Cryptocurrency, But Secure

The Heinz Nixdorf Foundation supports Clara Schneidewind's research group with 1.15 million euros.

Copyright: Niklas Grimm

Blockchain technology is like almost every other new invention: it brings new opportunities, but also bears some risks. CASA Principal Investigator Clara Schneidewind and the Heinz Nixdorf Research Group for Cryptocurrencies and Smart Contracts at the Max Planck Institute for Security and Privacy are taking a specific look at this. The Heinz Nixdorf Foundation has been funding the group since September 2021 with 1.15 million euros for the next five years.

The social benefit is an important incitement for Clara Schneidewind to dedicate herself to the blockchain and its applications. "In the beginning, I was mainly attracted by the mathematical challenge, but the social relevance has become more and more important as a motivation," says the computer scientist.

What does security mean in the blockchain?

With a blockchain, transactions can be processed transparently and decentralized. An account, for example, is no longer managed centrally by a bank, but distributed across many computers worldwide: they all store the necessary data so that everyone can see who owns what amount of a cryptocurrency. What has arisen from a certain distrust of established institutions, however, comes with new requirements for data security and data protection. New programs must be written for financial transactions and products, such as transfers, investments, and loans. In the process, mistakes can be made that lead to security gaps. "When it comes to cryptocurrencies, the security holes are particularly interesting for attackers because there is a lot of money to steal," says Clara Schneidewind. The computer scientist's team is not only concerned with detecting and closing specific points of attack in blockchain programs. The researchers are also asking fundamental questions, such as what security means for such programs in the first place. The special characteristics of the software, such as its decentralized mode of operation, mean that it must also meet different security requirements than conventional programs: It cannot be hermetically sealed off from outside access.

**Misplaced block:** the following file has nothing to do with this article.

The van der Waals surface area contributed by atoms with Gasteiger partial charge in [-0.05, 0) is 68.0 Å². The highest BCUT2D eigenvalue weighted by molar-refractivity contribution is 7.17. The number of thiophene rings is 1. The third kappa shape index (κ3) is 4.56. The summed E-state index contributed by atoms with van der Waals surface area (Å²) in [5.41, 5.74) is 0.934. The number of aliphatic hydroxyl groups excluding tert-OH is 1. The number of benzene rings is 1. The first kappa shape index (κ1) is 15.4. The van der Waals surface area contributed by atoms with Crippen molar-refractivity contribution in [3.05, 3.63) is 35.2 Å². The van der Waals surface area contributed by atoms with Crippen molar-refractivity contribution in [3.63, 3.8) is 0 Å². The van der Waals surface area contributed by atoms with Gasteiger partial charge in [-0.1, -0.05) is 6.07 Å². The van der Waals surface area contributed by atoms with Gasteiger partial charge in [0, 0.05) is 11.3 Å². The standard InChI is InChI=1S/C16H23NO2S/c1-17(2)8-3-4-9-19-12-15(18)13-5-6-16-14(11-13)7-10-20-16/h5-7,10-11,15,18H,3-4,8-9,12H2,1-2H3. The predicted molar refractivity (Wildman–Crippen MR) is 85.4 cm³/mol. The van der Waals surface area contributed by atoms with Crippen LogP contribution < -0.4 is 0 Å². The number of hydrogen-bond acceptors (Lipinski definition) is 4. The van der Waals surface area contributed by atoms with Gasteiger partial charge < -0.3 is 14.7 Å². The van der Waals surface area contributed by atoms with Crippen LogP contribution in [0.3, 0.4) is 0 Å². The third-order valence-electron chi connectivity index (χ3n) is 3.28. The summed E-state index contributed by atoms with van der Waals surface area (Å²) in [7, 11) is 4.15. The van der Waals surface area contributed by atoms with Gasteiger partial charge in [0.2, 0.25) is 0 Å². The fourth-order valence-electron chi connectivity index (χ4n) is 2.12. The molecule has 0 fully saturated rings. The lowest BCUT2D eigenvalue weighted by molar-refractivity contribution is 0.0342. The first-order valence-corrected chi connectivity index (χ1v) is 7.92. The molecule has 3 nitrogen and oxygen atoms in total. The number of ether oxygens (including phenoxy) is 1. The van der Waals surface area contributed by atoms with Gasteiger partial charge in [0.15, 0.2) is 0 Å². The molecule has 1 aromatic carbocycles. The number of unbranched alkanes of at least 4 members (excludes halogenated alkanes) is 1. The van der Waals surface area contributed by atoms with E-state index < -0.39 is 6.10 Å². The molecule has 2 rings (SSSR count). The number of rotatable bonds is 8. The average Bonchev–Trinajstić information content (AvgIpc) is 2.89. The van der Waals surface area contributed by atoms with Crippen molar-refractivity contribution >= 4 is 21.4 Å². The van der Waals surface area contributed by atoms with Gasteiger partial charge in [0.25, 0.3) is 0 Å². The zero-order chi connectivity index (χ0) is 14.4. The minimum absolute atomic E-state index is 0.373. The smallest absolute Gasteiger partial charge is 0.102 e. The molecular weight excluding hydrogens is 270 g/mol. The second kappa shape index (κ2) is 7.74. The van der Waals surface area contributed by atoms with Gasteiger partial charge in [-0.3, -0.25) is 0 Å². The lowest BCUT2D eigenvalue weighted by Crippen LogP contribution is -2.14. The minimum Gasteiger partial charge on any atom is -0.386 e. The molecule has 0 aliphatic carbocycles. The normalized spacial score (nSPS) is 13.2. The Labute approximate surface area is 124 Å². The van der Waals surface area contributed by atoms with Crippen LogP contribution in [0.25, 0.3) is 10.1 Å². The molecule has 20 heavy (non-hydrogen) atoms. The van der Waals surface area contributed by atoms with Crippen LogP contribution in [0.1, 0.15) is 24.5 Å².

In addition to security and data protection, there are other open questions with blockchain technology: a blockchain is always stored on the computers of all users, and all computers must of course also follow all changes in complex computing operations. This requires storage space, computing time and a lot of energy. The blockchain therefore currently only manages seven transactions per second, while the credit card company Visa processes 10,000 transactions in the same time. Clara Schneidewind's group is therefore looking for ways to use the advantages of the Blockchain and mitigate the disadvantages.

The increasing importance of cryptocurrencies and blockchain technology for everyday processes are the motivation for Clara Schneidewind to dedicate herself to research: "I think it's important to explore what technology can do today - for better or for worse. Only then society can make an informed decision on how to use technology." 

About the Foundation
The Heinz Nixdorf Foundation supports projects in education specially vocational training and further education in the field of modern technology, in science, especially in information technology, in health promotion and in sport. The foundation's purposes are primarily realized in cooperation with other non-profit organizations.

General note: In case of using gender-assigning attributes we include all those who consider themselves in this gender regardless of their own biological sex.